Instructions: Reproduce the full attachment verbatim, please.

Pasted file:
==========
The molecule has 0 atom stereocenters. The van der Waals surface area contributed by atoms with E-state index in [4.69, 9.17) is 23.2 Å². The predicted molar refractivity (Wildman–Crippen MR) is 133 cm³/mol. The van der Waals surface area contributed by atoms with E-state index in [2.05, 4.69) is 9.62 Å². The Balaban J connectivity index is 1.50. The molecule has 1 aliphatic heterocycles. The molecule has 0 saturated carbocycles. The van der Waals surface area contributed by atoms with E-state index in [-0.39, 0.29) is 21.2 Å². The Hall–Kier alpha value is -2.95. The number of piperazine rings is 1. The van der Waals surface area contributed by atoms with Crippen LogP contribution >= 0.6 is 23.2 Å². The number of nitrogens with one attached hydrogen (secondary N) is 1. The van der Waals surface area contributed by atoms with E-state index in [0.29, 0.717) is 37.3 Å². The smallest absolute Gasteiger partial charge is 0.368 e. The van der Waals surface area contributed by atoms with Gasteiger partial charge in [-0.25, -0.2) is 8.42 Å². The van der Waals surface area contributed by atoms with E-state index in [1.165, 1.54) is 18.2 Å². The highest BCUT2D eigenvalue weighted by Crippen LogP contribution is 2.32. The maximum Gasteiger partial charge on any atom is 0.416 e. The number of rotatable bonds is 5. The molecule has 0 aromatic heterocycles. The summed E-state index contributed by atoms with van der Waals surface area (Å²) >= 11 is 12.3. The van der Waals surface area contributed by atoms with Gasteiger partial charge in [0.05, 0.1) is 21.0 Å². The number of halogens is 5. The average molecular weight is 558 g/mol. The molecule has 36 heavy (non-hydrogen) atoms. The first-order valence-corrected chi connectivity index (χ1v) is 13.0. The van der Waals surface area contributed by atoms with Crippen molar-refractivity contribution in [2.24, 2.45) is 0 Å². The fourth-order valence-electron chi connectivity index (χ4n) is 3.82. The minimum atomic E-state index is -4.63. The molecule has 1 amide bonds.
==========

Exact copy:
The molecule has 0 atom stereocenters. The van der Waals surface area contributed by atoms with E-state index in [4.69, 9.17) is 23.2 Å². The predicted molar refractivity (Wildman–Crippen MR) is 133 cm³/mol. The van der Waals surface area contributed by atoms with E-state index in [2.05, 4.69) is 9.62 Å². The Balaban J connectivity index is 1.50. The molecule has 1 aliphatic heterocycles. The molecule has 0 saturated carbocycles. The van der Waals surface area contributed by atoms with E-state index in [-0.39, 0.29) is 21.2 Å². The Hall–Kier alpha value is -2.95. The number of piperazine rings is 1. The van der Waals surface area contributed by atoms with Crippen LogP contribution >= 0.6 is 23.2 Å². The number of nitrogens with one attached hydrogen (secondary N) is 1. The van der Waals surface area contributed by atoms with E-state index in [0.29, 0.717) is 37.3 Å². The smallest absolute Gasteiger partial charge is 0.368 e. The van der Waals surface area contributed by atoms with Gasteiger partial charge in [-0.25, -0.2) is 8.42 Å². The van der Waals surface area contributed by atoms with E-state index in [1.165, 1.54) is 18.2 Å². The highest BCUT2D eigenvalue weighted by Crippen LogP contribution is 2.32. The maximum Gasteiger partial charge on any atom is 0.416 e. The number of rotatable bonds is 5. The molecule has 0 aromatic heterocycles. The summed E-state index contributed by atoms with van der Waals surface area (Å²) >= 11 is 12.3. The van der Waals surface area contributed by atoms with Gasteiger partial charge in [0.05, 0.1) is 21.0 Å². The number of halogens is 5. The average molecular weight is 558 g/mol. The molecule has 36 heavy (non-hydrogen) atoms. The first-order valence-corrected chi connectivity index (χ1v) is 13.0. The van der Waals surface area contributed by atoms with Crippen molar-refractivity contribution in [2.24, 2.45) is 0 Å². The fourth-order valence-electron chi connectivity index (χ4n) is 3.82. The minimum atomic E-state index is -4.63. The molecule has 1 amide bonds.